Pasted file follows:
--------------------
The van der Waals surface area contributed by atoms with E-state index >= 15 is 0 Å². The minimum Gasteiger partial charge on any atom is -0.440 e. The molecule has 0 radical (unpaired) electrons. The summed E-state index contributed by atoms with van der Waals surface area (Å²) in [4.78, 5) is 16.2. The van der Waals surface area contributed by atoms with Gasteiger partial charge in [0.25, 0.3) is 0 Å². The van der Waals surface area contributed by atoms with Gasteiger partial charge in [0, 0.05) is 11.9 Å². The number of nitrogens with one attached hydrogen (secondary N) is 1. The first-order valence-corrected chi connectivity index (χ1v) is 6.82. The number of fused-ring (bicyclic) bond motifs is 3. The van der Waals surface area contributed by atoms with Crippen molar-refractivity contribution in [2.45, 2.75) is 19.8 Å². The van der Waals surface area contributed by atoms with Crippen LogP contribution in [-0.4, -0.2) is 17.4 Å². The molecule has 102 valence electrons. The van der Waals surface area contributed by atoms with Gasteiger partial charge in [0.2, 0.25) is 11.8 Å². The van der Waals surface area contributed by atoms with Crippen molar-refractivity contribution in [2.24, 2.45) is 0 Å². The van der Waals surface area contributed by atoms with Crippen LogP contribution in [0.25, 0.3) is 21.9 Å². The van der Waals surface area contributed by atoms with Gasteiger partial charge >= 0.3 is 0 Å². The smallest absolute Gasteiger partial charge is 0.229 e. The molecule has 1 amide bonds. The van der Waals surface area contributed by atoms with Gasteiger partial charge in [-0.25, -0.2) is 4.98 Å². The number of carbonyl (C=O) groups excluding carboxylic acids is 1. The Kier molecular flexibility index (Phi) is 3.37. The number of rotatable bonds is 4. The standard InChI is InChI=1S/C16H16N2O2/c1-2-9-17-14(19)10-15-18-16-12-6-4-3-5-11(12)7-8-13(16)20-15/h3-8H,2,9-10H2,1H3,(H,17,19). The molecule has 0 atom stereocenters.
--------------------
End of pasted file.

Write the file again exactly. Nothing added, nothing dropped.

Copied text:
The van der Waals surface area contributed by atoms with E-state index >= 15 is 0 Å². The minimum Gasteiger partial charge on any atom is -0.440 e. The molecule has 0 radical (unpaired) electrons. The summed E-state index contributed by atoms with van der Waals surface area (Å²) in [4.78, 5) is 16.2. The van der Waals surface area contributed by atoms with Gasteiger partial charge in [0.25, 0.3) is 0 Å². The van der Waals surface area contributed by atoms with Gasteiger partial charge in [0, 0.05) is 11.9 Å². The number of nitrogens with one attached hydrogen (secondary N) is 1. The first-order valence-corrected chi connectivity index (χ1v) is 6.82. The number of fused-ring (bicyclic) bond motifs is 3. The van der Waals surface area contributed by atoms with Crippen molar-refractivity contribution in [2.45, 2.75) is 19.8 Å². The van der Waals surface area contributed by atoms with Crippen LogP contribution in [-0.4, -0.2) is 17.4 Å². The molecule has 102 valence electrons. The van der Waals surface area contributed by atoms with Gasteiger partial charge in [0.2, 0.25) is 11.8 Å². The van der Waals surface area contributed by atoms with Crippen molar-refractivity contribution in [2.24, 2.45) is 0 Å². The van der Waals surface area contributed by atoms with Crippen LogP contribution in [0.25, 0.3) is 21.9 Å². The van der Waals surface area contributed by atoms with Gasteiger partial charge >= 0.3 is 0 Å². The smallest absolute Gasteiger partial charge is 0.229 e. The molecule has 1 amide bonds. The van der Waals surface area contributed by atoms with Gasteiger partial charge in [-0.25, -0.2) is 4.98 Å². The number of carbonyl (C=O) groups excluding carboxylic acids is 1. The Kier molecular flexibility index (Phi) is 3.37. The number of rotatable bonds is 4. The standard InChI is InChI=1S/C16H16N2O2/c1-2-9-17-14(19)10-15-18-16-12-6-4-3-5-11(12)7-8-13(16)20-15/h3-8H,2,9-10H2,1H3,(H,17,19). The molecule has 0 atom stereocenters.